Harti Brandt wrote:
> TL>Paragraph 6 of:
> TL>
> TL>     http://www.opengroup.org/onlinepubs/007904975/functions/sscanf.html
> TL>
> TL>Implies that the lack of characters in the string following the
> TL>conversion, due to failure in assignment, should result in an
> TL>"Input failure".  Note also that stdio.h defines EOF as -1.
> I fail to locate this paragraph. This interpretation would also imply
> that scanf() always needs to return -1 whenever it cannot match a format
> specifier.

        The fscanf() functions shall execute each directive of the
        format in turn. If a directive fails, as detailed below, the
        function shall return. Failures are described as input
        failures (due to the unavailability of input bytes) or
        matching failures (due to inappropriate input).

It comes down to how you interpret the NUL byte at the end of the
sscanf() input string.  Is it an EOF?  Or is it an unavailability of
input bytes?  The answer to the question picks which return value
is correct.

> TL>I think it can be interpreted either way, still.
> You miss the section about RETURN VALUE: EOF is return on a read error.
> This is not an input error.

How do I distinguish a "return value is -1 as an error result" from
"return value is -1 as an EOF result"?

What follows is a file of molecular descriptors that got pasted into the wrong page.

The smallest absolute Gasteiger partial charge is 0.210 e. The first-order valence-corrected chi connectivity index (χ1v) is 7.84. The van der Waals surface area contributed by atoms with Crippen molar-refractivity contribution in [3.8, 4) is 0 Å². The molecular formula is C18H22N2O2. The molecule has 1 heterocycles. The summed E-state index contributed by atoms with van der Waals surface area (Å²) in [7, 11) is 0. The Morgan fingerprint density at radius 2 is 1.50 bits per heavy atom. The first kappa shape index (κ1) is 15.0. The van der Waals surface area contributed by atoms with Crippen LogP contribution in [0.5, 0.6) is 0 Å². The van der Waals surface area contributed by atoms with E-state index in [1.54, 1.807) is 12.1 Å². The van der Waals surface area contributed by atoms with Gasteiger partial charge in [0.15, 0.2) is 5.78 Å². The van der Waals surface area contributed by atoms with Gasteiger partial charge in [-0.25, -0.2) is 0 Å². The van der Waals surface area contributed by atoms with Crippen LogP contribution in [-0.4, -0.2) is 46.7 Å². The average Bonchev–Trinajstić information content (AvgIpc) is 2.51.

> You should also read the very 1st paragraph. This clearly states, that
> ISO is the primary source of information and the ISO text is a lot
> cleaner.

No, that's not what it actually states; here's the paragraph:

        The functionality described on this reference page is
        aligned with the ISO C standard. Any conflict between
        the requirements described here and the ISO C standard
        is unintentional. This volume of IEEE Std 1003.1-2001
        defers to the ISO C standard.

It says that any conflicts are unintentional, and their intent was
to use different language for no good reason, rather than just
copying it verbatim and removing any doubt.  It does *NOT* say
that no conflicts exist.

Also: In this context, which is IEEE 1003.1-2001, Issue 6, "the
ISO C standard" refers to "c89", which is the version of the C
standard that was in effect at the time that SVID IV was defined.

If you need clarification on this issue, you should download the
currently available version of the NIST/PCTS, which specifically
requires you to compile with a c89 compiler, not one more recent.
The same is true of The Open Group test suites which are available
on the Internet.

The version of the ISO C standard you are quoting from is *NOT*
the c89 version.

This makes interpretation ambiguous, since the test you are
specifically referencing to get the 0 result is text that was
added to the next version of the standard to clarify it.

> I think it makes no sense to classify
> sscanf("123", "%*d%d", ...
> as an error, but
> sscanf("123", "%d%d", ...
> not, does it? Also at least Solaris 9 return -1 but fails to set
> errno. Which is simply a bug.

It makes no sense to do conversions without assignment in the
first place (IMO).

Also, it makes no sense to call sscanf() with a string with too few
arguments, considering that you are providing the arguments to it in
the first place.  You are effectively using sscanf() to validate an